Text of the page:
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It's not just teenage trolls who wreak havoc with vile messages

By Western Morning News  |  Posted: February 18, 2013

Comments (0) Cyber-bullying via abusive emails and threatening texts is generally thought to be a problem only among young people. Vanessa Bee shares her experience of bullying suffered by adults.

As a secondary school teacher in the 1980s and 1990s I was well aware that there were playground bullies. There always have been and probably always will be.

But I have since discovered there is a new sort of bully, an even more cowardly variety – the cyber bully. I discovered this because I needed to know what the actual definition of "bullying" was. I did a search on the internet and this new enhanced form of bullying came to my attention.

In the old days bullies were easily identified. They were present at the bullying event, usually with a few cronies skulking around behind to back them up. But this new type of bully doesn't need real "friends", he or she has an email address to hide behind and a made up persona. They can be whoever they want to be.

When I looked through the internet I found a lot of advice and help for young people but virtually nothing for grown-ups. There was little information on how an adult should react to the vicious bombardment of emails from a cyber bully.

But why my sudden interest in this subject? Over the last few months I have been the focus of a vicious and cowardly bully who has tried to use the medium of email to intimidate and frighten me – and what is so extraordinary is that they almost succeeded.

At the end of May 2012 I received, late one evening, a phone call demanding that I did something for the person who was to become "my" bully. As the phone call continued the bully became ever more abusive, eventually threatening that "things would get very bad for me" if I didn't do what she wanted. At this point I put the phone down and assumed our friendship was over and I would never hear from her again. How wrong I was. I decided not to answer her phone calls any more – and so the emails began.

With the first ones I tried the quiet reasoning approach, but this was a waste of time. The person became more and more incensed that I would not do what she wanted. The threats became more personal, she went back years to dissect previous events and details of conversations that she said I had planned purely to ruin her reputation and that dire consequences would be forthcoming if I did.

Many of the email quotes were taken out of context and patched together with other events in an elaborate tapestry of lies. I began to dread opening the email box in the morning and had to steel myself to read her messages. Unfortunately, I worked with this person on a business basis so I had to open the emails to deal with any business within them. What made it worse was that sometimes emails were nice and sometimes nasty. I felt stupid for opening them because it was as though I was inviting her in to abuse me.

In public this individual vowed great allegiance, friendship even, towards me but behind the scenes she was sending – and still sends – terrible emails. Why couldn't I deal with this awful person? I felt pathetic – me, a big strong 55-year-old businesswoman being pushed around. But it was the drip, drip of abuse that wore me down. I felt weak because I knew I should be able to just shrug it off.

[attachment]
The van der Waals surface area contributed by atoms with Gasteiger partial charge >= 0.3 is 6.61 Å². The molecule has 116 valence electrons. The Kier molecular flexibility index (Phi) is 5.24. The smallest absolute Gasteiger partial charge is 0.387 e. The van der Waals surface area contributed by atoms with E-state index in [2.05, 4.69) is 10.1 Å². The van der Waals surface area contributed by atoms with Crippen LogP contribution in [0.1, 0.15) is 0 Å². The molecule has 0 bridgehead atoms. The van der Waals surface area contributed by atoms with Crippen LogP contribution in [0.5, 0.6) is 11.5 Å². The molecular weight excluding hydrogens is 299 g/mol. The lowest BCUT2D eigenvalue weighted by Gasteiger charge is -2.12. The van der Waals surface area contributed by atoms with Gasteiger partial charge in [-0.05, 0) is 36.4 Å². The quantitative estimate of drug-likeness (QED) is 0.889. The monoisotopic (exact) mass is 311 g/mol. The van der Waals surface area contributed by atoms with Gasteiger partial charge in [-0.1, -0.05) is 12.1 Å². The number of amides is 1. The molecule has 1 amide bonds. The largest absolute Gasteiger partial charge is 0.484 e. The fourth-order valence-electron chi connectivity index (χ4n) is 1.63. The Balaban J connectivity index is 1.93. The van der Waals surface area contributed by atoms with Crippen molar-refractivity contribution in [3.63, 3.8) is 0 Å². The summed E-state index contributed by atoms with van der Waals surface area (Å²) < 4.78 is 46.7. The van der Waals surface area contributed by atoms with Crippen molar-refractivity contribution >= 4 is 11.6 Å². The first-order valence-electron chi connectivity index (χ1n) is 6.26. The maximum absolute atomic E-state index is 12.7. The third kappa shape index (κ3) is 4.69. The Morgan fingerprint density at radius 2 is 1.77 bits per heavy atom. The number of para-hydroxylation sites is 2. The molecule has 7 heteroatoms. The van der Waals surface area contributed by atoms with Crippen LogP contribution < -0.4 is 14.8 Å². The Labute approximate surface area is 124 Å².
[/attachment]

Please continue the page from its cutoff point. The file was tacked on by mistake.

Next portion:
Looking back now I can see there was a pattern to the abuse. The first email would be pleasant so I would answer in a civilised and businesslike manner. But she must have seen this as a weakness and would follow with a horrible reply. However, it was the third one that became her signature piece. I came to call it the "and another thing" email. This last one would be particularly vicious and, as a friend said, it was like twisting the knife. The editor of this piece asked me for a few examples to help explain what sort of abusive comments were made. All the emails are in a separate file so I went to it fully intending to sift through them. But I couldn't bring myself to do it. I couldn't open the file and look at them. I felt sick. This is the level to which this individual has pushed me.

Thank goodness I had the courage to ask my family and friends for advice and it is they who have helped me cope. I was worried they would see this as just some silly argument, of little consequence, and tell me that I was making a fuss. I needn't have worried, because on seeing the nature of the emails they took immediate action. They were horrified, instantly banning me from opening any more from this individual and blocked her from my computer. Other people now deal with her business enquiries. She cannot bully them – even though she has tried.

So I would urge anyone who feels intimidated and bullied to tell a trusted friend, a professional if necessary. You are not stupid or weak to be upset by horrible emails. Block the sender, don't answer them and eventually, like all bullies, they will get bored and go away.

The most important thing is to know that you are not alone in this.

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